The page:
Big Bend Trail & Falls is part of the Oconee District of Sumter National Forest near the intersection of GA, NC, and SC. It is around 2.7 miles from the trailhead to the Chattooga River (~5.5 mile out-and-back). This hike mostly follows the same contour of the mountain, meaning your elevation change is minimal. In fact, the short section from the road to level ground is the steepest part of the entire hike.
Like most trails in this area, the pathway is not heavily trafficked. That means you’ll be kicking plants out of your way and feasting on spiderwebs for hours. It features a very dense canopy, so the ground stays moist. The result is a very hot and humid hike filled with annoying flies that find your ears to be their Eden. Spray down with some Bens 100: Insect Repellent Spray before heading out and take lots of water.
Park at the small gravel pull-off on the map below. It’s just south of the entrance to the Cherry Hill Campground. This is actually the trailhead for Winding Stairs Trail, but that’s a hike for another day. I should add that there are showers and bathrooms at the campground and it’s only $10 to claim a spot if you feel like spending the night (first come, first served).
The trail is not very well marked or cleared, but I think you’d have a hard time getting lost. Some of the signposts are so weathered that you can’t even read them, so let me explain exactly how to get to the water from the road. There is no cell service in this area, so screenshot these walking instructions. Also, save a copy of this map in case you want to explore the area.
From the parking area, walk across the street and about 15 yards south (to the left) and you’ll see the trailhead. It is not obvious until you find it. You will hike the Big Bend Trail for about 2.2 miles. It is blue-blazed. It ends where it intersects with the Chattooga Trail/Foothills Trail. These are green- and white-blazed, respectively. This intersection is at a fork in the path where a small footbridge spans a creek. Do not walk over the bridge. Stay on the pathway to the left. In another 50 feet or so, the trail forks into three pathways. One leads up the hill to the left. One leads down the hill to the right. The center pathway goes straight ahead. Take the center pathway. I wish someone had been there to tell me this.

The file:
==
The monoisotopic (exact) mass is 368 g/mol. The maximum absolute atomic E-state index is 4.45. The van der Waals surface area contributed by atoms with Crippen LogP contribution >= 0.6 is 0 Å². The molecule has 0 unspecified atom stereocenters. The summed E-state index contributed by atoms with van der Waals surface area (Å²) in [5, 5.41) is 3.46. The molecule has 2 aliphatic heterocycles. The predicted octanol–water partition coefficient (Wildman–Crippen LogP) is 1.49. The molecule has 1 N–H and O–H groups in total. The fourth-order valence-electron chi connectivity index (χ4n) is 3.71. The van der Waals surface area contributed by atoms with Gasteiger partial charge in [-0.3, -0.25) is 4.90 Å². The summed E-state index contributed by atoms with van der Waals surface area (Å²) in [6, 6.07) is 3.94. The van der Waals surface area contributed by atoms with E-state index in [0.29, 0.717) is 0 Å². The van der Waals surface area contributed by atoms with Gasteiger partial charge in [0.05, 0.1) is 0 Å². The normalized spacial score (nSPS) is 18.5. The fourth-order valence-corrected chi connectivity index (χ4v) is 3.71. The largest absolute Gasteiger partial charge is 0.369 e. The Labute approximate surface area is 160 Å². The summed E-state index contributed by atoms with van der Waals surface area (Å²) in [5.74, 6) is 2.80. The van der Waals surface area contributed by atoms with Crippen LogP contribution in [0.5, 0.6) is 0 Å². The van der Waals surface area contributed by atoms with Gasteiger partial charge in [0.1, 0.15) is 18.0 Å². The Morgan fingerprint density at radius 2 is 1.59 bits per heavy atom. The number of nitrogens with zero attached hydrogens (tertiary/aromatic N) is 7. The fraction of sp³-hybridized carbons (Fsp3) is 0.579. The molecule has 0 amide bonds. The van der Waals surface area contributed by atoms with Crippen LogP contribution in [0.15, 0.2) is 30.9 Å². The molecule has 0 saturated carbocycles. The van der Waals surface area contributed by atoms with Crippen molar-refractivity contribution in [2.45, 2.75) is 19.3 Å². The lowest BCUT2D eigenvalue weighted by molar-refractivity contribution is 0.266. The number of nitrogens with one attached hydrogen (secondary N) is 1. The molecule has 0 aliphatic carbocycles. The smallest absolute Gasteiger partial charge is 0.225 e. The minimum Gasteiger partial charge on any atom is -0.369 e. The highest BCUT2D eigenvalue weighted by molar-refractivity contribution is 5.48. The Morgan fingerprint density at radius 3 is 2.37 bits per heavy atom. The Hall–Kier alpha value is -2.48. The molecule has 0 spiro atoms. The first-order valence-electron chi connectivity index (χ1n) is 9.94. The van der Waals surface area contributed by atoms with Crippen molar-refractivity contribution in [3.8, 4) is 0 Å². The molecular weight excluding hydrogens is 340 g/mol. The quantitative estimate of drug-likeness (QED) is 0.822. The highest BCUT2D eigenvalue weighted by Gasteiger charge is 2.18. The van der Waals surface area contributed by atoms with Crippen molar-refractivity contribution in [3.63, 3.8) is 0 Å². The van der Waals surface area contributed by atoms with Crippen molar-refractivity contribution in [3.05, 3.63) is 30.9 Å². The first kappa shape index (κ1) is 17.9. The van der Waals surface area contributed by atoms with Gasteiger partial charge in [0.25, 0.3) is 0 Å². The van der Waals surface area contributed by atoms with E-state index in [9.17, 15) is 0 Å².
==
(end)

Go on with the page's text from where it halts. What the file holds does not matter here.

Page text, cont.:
This section features the most elevation you will encounter all day, but it’s not bad. Hike for about a half mile. The trail will take you up and away from the water, which feels counterintuitive, but the pathway will eventually take you down a stairway of sorts toward the water. Your goal is to locate the small beach. This is a great place to take a break.
Judging by the pictures on Google images, I never actually found the falls. I walked another 3/4 of a mile down the trail without any luck. The pathway only got more strenuous from there and I never really got close to the water again. I’m planning to hike the entire Foothills Trail in the fall, so I didn’t push on. I can wait until later and will update this post.
This is a beautiful hike. It’s not difficult and I never saw another person. The payoff is great as well. There’s not much of a falls, but rather the entire river ambles around, between, and over boulders. The water is cool and crystal clear. I imagine the trout fishing must be very good. The small, natural beach is a perfect base camp if you’re planning to spend the day playing in the water. Just remember that this is where the movie, Deliverance, was filmed. If you hear banjo music, you might want to move along.
If you’re not planning to get in the water, then I would recommend doing this hike in the late fall or winter when the trees are bare. That way, you’d have minimal humidity and the views of the river from the cliffs would be much better and more frequent. This is right down the road from King Creek Falls. The Foothills Trail connects the two.
I ran into a Ranger when I was looking for the trailhead. He told me that you can actually drive down to the falls on a very narrow gravel road, but you will need a truck or SUV or anything with a relatively high suspension. My Camry had no chance. I started down the road and then did a 57-point turn reminiscent of a scene in the first Austin Powers movie. If you encounter another vehicle, one of you will have to drive in reverse until you find a wide enough section to pass. The gravel road is directly across the street from the entrance to the Cherry Hill Campground. It is marked only with a stop sign.
I learned about this hike from the book, Waterfall Hikes of Upstate South Carolina.